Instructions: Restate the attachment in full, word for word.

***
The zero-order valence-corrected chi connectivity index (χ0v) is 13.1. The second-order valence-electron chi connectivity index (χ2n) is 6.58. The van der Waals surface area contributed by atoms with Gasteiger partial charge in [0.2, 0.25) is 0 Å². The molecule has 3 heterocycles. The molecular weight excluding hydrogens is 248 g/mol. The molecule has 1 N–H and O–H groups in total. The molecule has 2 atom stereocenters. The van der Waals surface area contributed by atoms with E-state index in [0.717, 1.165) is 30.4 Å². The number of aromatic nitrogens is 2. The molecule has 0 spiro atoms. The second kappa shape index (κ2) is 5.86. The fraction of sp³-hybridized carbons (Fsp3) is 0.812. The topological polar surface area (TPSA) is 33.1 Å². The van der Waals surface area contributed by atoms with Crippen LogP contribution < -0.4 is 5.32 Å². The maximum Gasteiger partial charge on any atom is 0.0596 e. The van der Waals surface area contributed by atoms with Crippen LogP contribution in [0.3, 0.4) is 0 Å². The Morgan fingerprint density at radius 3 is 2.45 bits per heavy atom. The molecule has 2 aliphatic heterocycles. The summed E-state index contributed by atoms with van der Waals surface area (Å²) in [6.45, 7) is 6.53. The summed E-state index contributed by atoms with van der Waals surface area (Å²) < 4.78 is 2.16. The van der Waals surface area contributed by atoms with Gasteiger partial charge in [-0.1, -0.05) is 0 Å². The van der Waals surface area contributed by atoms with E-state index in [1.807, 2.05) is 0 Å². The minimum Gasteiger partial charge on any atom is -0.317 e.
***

The zero-order valence-corrected chi connectivity index (χ0v) is 13.1. The second-order valence-electron chi connectivity index (χ2n) is 6.58. The van der Waals surface area contributed by atoms with Gasteiger partial charge in [0.2, 0.25) is 0 Å². The molecule has 3 heterocycles. The molecular weight excluding hydrogens is 248 g/mol. The molecule has 1 N–H and O–H groups in total. The molecule has 2 atom stereocenters. The van der Waals surface area contributed by atoms with E-state index in [0.717, 1.165) is 30.4 Å². The number of aromatic nitrogens is 2. The molecule has 0 spiro atoms. The second kappa shape index (κ2) is 5.86. The fraction of sp³-hybridized carbons (Fsp3) is 0.812. The topological polar surface area (TPSA) is 33.1 Å². The van der Waals surface area contributed by atoms with Crippen LogP contribution < -0.4 is 5.32 Å². The maximum Gasteiger partial charge on any atom is 0.0596 e. The van der Waals surface area contributed by atoms with Crippen LogP contribution in [0.3, 0.4) is 0 Å². The Morgan fingerprint density at radius 3 is 2.45 bits per heavy atom. The molecule has 2 aliphatic heterocycles. The summed E-state index contributed by atoms with van der Waals surface area (Å²) in [6.45, 7) is 6.53. The summed E-state index contributed by atoms with van der Waals surface area (Å²) < 4.78 is 2.16. The van der Waals surface area contributed by atoms with Gasteiger partial charge in [-0.1, -0.05) is 0 Å². The van der Waals surface area contributed by atoms with E-state index in [1.807, 2.05) is 0 Å². The minimum Gasteiger partial charge on any atom is -0.317 e.